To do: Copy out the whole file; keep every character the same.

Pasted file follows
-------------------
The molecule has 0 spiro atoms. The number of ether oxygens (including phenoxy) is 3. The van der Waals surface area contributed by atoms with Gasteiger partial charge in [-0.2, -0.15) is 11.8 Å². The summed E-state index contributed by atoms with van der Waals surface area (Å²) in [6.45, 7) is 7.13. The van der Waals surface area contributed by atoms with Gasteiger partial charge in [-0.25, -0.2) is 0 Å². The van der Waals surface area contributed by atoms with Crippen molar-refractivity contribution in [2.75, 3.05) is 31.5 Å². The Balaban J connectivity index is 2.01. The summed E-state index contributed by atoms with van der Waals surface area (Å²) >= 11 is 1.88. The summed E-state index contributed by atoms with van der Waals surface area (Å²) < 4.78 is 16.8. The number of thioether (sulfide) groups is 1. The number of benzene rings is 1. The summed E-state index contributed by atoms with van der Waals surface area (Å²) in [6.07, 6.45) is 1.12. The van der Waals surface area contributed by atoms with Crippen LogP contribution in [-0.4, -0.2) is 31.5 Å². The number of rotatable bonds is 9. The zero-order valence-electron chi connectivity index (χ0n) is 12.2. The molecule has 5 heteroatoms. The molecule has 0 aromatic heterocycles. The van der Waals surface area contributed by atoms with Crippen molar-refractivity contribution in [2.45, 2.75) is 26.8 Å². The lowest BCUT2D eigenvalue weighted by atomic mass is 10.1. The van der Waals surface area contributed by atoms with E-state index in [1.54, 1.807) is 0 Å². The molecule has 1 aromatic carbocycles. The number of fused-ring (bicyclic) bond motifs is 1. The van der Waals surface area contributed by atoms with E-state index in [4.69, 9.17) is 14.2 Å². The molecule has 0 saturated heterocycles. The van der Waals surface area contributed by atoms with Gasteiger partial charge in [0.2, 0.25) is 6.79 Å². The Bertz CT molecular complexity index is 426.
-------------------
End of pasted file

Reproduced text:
The molecule has 0 spiro atoms. The number of ether oxygens (including phenoxy) is 3. The van der Waals surface area contributed by atoms with Gasteiger partial charge in [-0.2, -0.15) is 11.8 Å². The summed E-state index contributed by atoms with van der Waals surface area (Å²) in [6.45, 7) is 7.13. The van der Waals surface area contributed by atoms with Gasteiger partial charge in [-0.25, -0.2) is 0 Å². The van der Waals surface area contributed by atoms with Crippen molar-refractivity contribution in [2.75, 3.05) is 31.5 Å². The Balaban J connectivity index is 2.01. The summed E-state index contributed by atoms with van der Waals surface area (Å²) >= 11 is 1.88. The summed E-state index contributed by atoms with van der Waals surface area (Å²) < 4.78 is 16.8. The number of thioether (sulfide) groups is 1. The number of benzene rings is 1. The summed E-state index contributed by atoms with van der Waals surface area (Å²) in [6.07, 6.45) is 1.12. The van der Waals surface area contributed by atoms with Crippen LogP contribution in [-0.4, -0.2) is 31.5 Å². The number of rotatable bonds is 9. The zero-order valence-electron chi connectivity index (χ0n) is 12.2. The molecule has 5 heteroatoms. The molecule has 0 aromatic heterocycles. The van der Waals surface area contributed by atoms with Crippen molar-refractivity contribution in [2.45, 2.75) is 26.8 Å². The lowest BCUT2D eigenvalue weighted by atomic mass is 10.1. The van der Waals surface area contributed by atoms with E-state index in [1.54, 1.807) is 0 Å². The molecule has 1 aromatic carbocycles. The number of fused-ring (bicyclic) bond motifs is 1. The van der Waals surface area contributed by atoms with E-state index in [4.69, 9.17) is 14.2 Å². The molecule has 0 saturated heterocycles. The van der Waals surface area contributed by atoms with Gasteiger partial charge in [0.2, 0.25) is 6.79 Å². The Bertz CT molecular complexity index is 426.